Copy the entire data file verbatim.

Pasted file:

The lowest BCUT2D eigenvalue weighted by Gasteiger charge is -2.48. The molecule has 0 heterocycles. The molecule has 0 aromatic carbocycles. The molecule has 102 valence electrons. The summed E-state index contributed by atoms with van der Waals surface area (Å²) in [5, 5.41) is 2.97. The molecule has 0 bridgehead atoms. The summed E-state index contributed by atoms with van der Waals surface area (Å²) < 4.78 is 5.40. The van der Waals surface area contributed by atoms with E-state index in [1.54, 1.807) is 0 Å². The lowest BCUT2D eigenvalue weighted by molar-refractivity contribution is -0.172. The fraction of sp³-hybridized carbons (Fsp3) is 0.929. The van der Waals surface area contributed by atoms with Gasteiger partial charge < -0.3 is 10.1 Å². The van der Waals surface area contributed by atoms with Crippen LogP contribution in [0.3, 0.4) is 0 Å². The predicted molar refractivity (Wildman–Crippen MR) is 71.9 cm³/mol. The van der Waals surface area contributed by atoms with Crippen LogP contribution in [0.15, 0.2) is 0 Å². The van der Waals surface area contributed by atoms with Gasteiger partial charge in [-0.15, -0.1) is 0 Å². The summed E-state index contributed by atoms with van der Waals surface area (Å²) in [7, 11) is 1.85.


The lowest BCUT2D eigenvalue weighted by Gasteiger charge is -2.48. The molecule has 0 heterocycles. The molecule has 0 aromatic carbocycles. The molecule has 102 valence electrons. The summed E-state index contributed by atoms with van der Waals surface area (Å²) in [5, 5.41) is 2.97. The molecule has 0 bridgehead atoms. The summed E-state index contributed by atoms with van der Waals surface area (Å²) < 4.78 is 5.40. The van der Waals surface area contributed by atoms with E-state index in [1.54, 1.807) is 0 Å². The lowest BCUT2D eigenvalue weighted by molar-refractivity contribution is -0.172. The fraction of sp³-hybridized carbons (Fsp3) is 0.929. The van der Waals surface area contributed by atoms with Gasteiger partial charge < -0.3 is 10.1 Å². The van der Waals surface area contributed by atoms with Crippen LogP contribution in [0.3, 0.4) is 0 Å². The predicted molar refractivity (Wildman–Crippen MR) is 71.9 cm³/mol. The van der Waals surface area contributed by atoms with Crippen LogP contribution in [0.15, 0.2) is 0 Å². The van der Waals surface area contributed by atoms with Gasteiger partial charge in [-0.15, -0.1) is 0 Å². The summed E-state index contributed by atoms with van der Waals surface area (Å²) in [7, 11) is 1.85.